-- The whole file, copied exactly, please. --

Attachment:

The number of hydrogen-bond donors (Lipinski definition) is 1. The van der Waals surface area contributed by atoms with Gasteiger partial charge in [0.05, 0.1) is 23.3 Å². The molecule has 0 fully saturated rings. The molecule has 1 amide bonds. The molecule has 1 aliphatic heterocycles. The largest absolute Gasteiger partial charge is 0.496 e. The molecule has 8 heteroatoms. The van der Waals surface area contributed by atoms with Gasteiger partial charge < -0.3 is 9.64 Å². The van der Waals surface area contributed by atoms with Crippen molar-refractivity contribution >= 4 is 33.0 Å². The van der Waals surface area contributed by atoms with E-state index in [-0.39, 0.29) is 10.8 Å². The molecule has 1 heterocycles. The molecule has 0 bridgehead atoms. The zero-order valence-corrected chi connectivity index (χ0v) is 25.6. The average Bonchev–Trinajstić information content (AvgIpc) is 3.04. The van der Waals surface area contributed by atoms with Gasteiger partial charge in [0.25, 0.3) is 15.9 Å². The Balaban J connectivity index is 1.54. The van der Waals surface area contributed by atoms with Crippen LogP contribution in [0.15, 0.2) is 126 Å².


The number of hydrogen-bond donors (Lipinski definition) is 1. The van der Waals surface area contributed by atoms with Gasteiger partial charge in [0.05, 0.1) is 23.3 Å². The molecule has 0 fully saturated rings. The molecule has 1 amide bonds. The molecule has 1 aliphatic heterocycles. The largest absolute Gasteiger partial charge is 0.496 e. The molecule has 8 heteroatoms. The van der Waals surface area contributed by atoms with Gasteiger partial charge < -0.3 is 9.64 Å². The van der Waals surface area contributed by atoms with Crippen molar-refractivity contribution >= 4 is 33.0 Å². The van der Waals surface area contributed by atoms with E-state index in [-0.39, 0.29) is 10.8 Å². The molecule has 1 heterocycles. The molecule has 0 bridgehead atoms. The zero-order valence-corrected chi connectivity index (χ0v) is 25.6. The average Bonchev–Trinajstić information content (AvgIpc) is 3.04. The van der Waals surface area contributed by atoms with Gasteiger partial charge in [0.25, 0.3) is 15.9 Å². The Balaban J connectivity index is 1.54. The van der Waals surface area contributed by atoms with Crippen LogP contribution in [0.15, 0.2) is 126 Å².